Fourth, the Measures provide that the food and drug supervisory agencies above the county level may conduct random inspections based on samples purchased online, which means that the national and local offices of such agencies may also conduct sampled inspection of online foods as needed in the course of supervision. Such “anonymous buyer” system allows supervisory agencies to purchase samples as customers, record the names, types and quantities of the samples taken, the personnel purchasing the samples, the account used for payment, the registered accounts, the delivery addresses and contact information and retain the relevant receipts. In addition, the personnel buying the samples shall examine the packaging of the online samples as purchased, seal the samples and backup samples separately, and photograph or video the package opening process. The “anonymous buyer” scheme is designed to be a relatively more effective supervisory model to accommodate the virtual characteristics and information asymmetry of online shopping in the Internet era.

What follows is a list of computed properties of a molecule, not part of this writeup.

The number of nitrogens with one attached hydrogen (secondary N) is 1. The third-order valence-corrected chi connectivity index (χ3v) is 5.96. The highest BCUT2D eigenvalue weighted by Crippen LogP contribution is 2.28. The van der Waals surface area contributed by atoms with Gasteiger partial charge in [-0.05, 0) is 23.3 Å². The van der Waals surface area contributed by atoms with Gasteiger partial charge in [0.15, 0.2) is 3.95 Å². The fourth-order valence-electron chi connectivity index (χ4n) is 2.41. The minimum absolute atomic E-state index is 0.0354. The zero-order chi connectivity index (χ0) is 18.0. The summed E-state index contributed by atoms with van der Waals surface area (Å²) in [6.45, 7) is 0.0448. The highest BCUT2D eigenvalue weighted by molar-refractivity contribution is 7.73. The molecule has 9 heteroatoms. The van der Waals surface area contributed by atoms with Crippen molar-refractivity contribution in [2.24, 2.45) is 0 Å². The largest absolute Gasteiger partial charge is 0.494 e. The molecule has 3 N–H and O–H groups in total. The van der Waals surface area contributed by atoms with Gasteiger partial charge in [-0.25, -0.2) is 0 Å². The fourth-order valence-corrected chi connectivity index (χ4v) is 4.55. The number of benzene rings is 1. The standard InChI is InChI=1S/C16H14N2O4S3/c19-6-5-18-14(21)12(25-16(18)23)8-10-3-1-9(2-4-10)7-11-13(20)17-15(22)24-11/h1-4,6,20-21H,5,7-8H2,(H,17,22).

Fifth, the Measures increase the liabilities to be assumed. The Measures provide that in the event the third party platformÕs failure to perform its obligations result in any of the following five results, its business will be shut down by a local food and drug supervisory agency above the county level, and the matter will be referred to the communications authority for handling. The five results are: Death or bodily harm; relatively large-scale food safety incidents; relatively more serious foodborne diseases; violation of consumer rights to the extent of causing serious negative impact to the public; and other serious consequences. The Measures also provide that if the platform fails to set up the aforementioned systems such as the review and registration of producers or a food safety self-regulation mechanism, or it fails to disclose the existence of such systems as required under the Measures, a local food and drug supervisory agency above county level will order rectification or issue warnings. In case of failure to rectify, a fine of RMB 5,000 to RMB 30,000 will be imposed.